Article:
In WISD, the district announced in early August new additions to its safety measures, including conducting schoolwide lockdown drills with students, installing metal detectors at Yates Stadium and implementing a clear bag policy for district events.

The clear bag policy became effective Aug. 5 and is in place for all sporting, fine arts and districtwide activities, according to the policy, allowing clear backpacks, totes or purses of any size.

In addition, trustees approved the addition of a ninth officer to its school resource officer team July 13. The district is investing $65,000 for the new position’s salary, Superintendent Tim Harkrider said.

“We are excited to bring another officer on board, and that’s something that our board of trustees over the [next] few years—as we are growing as a school district, we really want to continue to add officers to our force,” he said.

Access to mental health services

With an increased need to create a safe, secure school environment comes additional mental health stress, officials said.

As such, CISD has added to its school counselors each year. In 2018-19, the district had 142 school counselors at a cost of $10 million total for base pay; that number increased to 169 counselors for 2021-22 at a cost of $12.7 million, according to CISD.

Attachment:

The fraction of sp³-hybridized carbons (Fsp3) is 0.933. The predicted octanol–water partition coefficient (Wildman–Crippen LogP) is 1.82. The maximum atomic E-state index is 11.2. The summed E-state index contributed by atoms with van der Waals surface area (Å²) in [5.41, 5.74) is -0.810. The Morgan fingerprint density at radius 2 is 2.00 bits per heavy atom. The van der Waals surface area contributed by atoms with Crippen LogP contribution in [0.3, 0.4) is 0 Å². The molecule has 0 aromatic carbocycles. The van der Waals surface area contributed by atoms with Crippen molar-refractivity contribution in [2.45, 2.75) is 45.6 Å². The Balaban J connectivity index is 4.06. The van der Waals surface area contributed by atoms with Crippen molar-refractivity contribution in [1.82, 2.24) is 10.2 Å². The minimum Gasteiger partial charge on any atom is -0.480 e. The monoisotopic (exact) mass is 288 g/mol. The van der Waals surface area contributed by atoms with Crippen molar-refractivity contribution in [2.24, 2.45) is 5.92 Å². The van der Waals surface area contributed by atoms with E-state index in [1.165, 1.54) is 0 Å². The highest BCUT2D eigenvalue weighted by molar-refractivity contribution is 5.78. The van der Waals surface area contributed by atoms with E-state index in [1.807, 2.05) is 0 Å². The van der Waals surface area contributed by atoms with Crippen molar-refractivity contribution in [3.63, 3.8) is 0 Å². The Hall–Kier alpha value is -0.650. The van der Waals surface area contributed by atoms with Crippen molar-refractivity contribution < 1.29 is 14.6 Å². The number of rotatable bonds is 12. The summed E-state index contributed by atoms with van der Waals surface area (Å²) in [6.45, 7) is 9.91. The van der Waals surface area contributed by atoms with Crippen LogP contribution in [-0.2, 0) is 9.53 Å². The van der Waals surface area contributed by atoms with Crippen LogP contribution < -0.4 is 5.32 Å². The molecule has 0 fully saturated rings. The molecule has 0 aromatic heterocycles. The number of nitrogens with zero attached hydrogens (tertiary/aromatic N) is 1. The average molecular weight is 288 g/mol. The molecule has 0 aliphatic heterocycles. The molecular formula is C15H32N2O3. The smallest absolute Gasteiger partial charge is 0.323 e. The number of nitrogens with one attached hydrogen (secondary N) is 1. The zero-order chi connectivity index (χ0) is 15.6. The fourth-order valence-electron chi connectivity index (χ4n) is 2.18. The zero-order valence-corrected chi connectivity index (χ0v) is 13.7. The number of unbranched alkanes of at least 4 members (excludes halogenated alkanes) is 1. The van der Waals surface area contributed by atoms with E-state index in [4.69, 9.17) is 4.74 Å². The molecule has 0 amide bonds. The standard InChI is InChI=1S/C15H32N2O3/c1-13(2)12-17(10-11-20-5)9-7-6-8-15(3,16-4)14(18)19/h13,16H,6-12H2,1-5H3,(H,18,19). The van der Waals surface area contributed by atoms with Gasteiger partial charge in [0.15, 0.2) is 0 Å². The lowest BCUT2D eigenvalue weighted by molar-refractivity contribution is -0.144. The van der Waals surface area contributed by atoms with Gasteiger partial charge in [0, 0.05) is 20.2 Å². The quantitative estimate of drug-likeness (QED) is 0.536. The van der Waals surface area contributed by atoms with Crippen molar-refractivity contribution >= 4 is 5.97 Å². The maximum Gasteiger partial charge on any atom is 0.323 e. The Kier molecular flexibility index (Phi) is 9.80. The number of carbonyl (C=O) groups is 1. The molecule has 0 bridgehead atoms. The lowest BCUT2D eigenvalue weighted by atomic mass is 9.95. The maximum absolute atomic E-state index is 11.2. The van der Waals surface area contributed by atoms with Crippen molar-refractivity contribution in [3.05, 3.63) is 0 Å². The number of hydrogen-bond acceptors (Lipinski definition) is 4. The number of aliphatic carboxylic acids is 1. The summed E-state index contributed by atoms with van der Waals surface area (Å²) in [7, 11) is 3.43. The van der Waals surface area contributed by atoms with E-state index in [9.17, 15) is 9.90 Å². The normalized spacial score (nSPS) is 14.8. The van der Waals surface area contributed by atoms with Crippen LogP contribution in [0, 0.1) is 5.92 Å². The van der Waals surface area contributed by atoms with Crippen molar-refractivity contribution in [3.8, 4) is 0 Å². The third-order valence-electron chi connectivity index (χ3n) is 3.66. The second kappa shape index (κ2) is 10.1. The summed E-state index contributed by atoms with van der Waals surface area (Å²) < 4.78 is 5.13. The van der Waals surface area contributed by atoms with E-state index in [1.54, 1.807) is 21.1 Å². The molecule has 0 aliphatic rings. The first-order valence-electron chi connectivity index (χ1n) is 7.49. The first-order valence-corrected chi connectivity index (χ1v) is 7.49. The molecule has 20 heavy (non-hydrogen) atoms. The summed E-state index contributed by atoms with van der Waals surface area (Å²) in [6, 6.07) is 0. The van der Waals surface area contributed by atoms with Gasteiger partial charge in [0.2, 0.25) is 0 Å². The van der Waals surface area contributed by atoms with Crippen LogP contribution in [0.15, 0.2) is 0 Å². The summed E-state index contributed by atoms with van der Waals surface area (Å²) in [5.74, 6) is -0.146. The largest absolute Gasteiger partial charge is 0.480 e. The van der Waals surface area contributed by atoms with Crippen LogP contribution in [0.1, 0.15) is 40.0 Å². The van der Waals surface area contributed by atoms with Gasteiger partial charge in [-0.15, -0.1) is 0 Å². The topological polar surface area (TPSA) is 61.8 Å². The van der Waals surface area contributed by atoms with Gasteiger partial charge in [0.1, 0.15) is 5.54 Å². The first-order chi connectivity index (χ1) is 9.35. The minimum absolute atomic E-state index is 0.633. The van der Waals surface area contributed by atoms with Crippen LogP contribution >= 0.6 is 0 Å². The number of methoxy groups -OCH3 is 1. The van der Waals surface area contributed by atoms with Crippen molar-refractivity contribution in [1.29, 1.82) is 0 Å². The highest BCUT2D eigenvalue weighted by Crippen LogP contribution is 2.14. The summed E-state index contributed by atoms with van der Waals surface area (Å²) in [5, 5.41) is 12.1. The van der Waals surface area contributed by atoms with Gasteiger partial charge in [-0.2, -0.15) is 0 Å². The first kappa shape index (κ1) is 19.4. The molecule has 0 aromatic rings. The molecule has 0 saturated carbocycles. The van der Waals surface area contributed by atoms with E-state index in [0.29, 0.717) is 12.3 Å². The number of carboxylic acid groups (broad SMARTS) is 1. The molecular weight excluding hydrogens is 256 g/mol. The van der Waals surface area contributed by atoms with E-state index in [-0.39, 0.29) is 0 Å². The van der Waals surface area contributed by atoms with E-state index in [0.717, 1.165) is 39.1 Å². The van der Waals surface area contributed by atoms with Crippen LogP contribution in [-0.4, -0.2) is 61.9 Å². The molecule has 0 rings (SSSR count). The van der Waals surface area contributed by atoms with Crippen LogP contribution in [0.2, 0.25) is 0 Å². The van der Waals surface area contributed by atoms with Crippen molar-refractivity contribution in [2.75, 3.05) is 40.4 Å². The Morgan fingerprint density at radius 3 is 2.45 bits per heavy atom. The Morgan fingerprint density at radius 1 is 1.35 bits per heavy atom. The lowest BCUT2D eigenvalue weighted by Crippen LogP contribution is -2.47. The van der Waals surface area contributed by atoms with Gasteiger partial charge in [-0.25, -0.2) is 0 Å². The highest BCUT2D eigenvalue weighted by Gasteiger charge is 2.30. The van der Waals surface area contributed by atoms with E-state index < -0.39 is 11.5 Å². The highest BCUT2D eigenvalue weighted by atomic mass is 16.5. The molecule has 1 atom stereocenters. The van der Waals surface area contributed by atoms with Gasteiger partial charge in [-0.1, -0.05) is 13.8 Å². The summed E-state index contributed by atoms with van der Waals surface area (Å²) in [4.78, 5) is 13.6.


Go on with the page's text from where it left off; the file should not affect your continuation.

Kim Earthman, CISD director of student support services, said there are 180 counselors on staff in 2022-23, including two crisis intervention specialists, a mental health specialist, a college and career readiness supervisor, and a coordinator of guidance and counseling. According to CISD, counseling services encompass academic, social and emotional needs.

To increase the mental health service offerings for students and staff, CISD has also partnered with Tri-County Behavioral Health, which offers mental health services to Liberty, Montgomery and Walker counties, for four clinics in the Caney Creek and Conroe high schools’ feeder zones.

“Demand is high for services across our service area, regardless of age,” TCBH Executive Director Evan Roberson said. “During my tenure as executive director, we have quadrupled the number of kids we see on a monthly basis, and the only reason we have not done more than that is that I have a hard time finding the staff to do it all, but the demand is very high.”

To meet the demand, Roberson said TCBH used $6 million in funding this year from the American Rescue Plan Act through the Montgomery County Commissioners Court to open a child-only clinic in Porter for the Caney Creek feeder zone for CISD. The clinic opened June 6.

“We added that clinic and capacity to serve potentially another 500 kids,” Roberson said. “One of the features of that clinic is that over half of our staff is bilingual Spanish, including the psychiatrist. By doing so, we are also able to give a little more space for our existing clinics.”

Peyton MacKenzie contributed to this report.